I find the OSMO handles the transitions between different movements better than the E-M5 II but in some ways the Olympus camera can hold it’s own. Here’s a direct comparison of the same walking shot on both the OSMO and E-M5 II.

With the new v2.0 firmware on the E-M5 II the 2.3x crop is gone (2.0x full sensor area used instead) when you turn off the added digital stabilisation, which on top of the sensor-shift doesn’t make a huge amount of difference anyway. In fact I prefer to turn it off to reduce image warping on wide angle shots.

Side note – for stills they both perform extremely well, in excess of 4 stops.

Forget recording audio with the onboard mic on the OSMO… It’s absolutely terrible.

The shoot

Ergonomically the OSMO is very good but a little slow to get up and running vs a DSLR.

It is with a DSLR or mirrorless camera I think it should be compared, but you can just so easily compare it to the painfully slow setup of a MoVi or a gimbal system that needs careful balancing depending on what camera you have attached. In comparison the OSMO is WAY faster and easier to get going. Anyone can do it.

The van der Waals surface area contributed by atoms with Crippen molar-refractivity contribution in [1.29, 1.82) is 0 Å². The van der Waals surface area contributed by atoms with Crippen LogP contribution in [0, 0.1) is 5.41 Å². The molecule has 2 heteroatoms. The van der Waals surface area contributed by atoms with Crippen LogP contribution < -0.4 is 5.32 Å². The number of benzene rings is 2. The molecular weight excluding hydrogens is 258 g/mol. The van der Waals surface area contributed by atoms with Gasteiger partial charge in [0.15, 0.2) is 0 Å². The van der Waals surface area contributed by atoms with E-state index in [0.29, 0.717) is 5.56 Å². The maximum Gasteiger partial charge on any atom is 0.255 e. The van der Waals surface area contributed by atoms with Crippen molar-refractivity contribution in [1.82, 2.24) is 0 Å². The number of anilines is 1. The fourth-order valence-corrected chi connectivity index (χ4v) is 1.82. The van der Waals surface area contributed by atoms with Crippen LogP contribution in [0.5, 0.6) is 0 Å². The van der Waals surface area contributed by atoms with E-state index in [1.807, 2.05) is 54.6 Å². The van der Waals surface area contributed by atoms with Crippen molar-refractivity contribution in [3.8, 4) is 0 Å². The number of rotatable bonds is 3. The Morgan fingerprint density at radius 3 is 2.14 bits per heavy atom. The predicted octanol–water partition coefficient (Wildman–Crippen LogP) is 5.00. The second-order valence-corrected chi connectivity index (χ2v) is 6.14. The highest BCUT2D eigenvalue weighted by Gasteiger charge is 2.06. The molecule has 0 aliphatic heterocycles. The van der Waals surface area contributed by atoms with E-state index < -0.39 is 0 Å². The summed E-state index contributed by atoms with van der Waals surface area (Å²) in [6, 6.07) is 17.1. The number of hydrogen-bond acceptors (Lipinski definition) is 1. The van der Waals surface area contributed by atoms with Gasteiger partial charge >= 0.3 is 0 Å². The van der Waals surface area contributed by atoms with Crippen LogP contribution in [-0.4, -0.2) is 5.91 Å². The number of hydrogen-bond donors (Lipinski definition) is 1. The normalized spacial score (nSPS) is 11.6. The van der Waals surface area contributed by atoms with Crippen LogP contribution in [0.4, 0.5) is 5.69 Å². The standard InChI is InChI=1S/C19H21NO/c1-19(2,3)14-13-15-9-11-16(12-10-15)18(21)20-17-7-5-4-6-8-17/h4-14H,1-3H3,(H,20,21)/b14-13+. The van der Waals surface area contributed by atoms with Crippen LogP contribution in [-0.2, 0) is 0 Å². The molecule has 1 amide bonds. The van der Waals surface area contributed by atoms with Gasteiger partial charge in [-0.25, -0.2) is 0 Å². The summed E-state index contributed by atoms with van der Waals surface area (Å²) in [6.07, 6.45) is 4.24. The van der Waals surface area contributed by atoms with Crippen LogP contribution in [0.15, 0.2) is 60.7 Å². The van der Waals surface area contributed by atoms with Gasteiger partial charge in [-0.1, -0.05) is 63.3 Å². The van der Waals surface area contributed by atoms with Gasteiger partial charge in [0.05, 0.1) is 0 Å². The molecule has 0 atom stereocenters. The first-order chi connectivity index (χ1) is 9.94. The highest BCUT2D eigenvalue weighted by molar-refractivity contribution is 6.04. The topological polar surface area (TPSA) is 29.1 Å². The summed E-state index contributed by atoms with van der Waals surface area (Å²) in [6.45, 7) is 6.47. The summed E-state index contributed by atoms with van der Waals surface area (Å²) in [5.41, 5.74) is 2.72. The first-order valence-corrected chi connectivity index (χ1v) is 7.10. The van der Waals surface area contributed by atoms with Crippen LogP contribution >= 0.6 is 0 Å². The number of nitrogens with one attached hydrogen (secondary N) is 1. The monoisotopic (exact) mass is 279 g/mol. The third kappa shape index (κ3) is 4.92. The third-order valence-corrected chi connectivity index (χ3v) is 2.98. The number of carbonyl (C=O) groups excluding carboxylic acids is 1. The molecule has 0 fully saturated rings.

DJI OSMO with X3 gimbal

Once you pull it out of the bag it takes about 10 seconds to clamp your smartphone into the holder and another 10 seconds to enable the WiFi link, & load the “DJI Go” app (provided it has already been paired up for the first time beforehand). It takes very roughly another 10 seconds to unlock the gimbal in 3 places, this is done by hand in 2 places and there’s a lock in one place. So far so simple, albeit a little fiddly and 29 seconds longer than getting going with the E-M5 II!!

So far so good…

I had huge amounts of shot freedom with the OSMO and it was a blast to use creatively.

Image quality in 4K with the flat picture profile though is only mediocre by cinema standards, if I were serious I would get the X5 gimbal & MFT sensor, add in the DJI follow focus and put the tiny Panasonic Leica 15mm F1.7 on it.

Do watch out for my OSMO review in Mac Format magazine when it goes out onto the news stands in the UK on January 19th (issue 296). It is a bumper revamp issue.

The DJI OSMO is available now with X3 4K camera at B&H for $649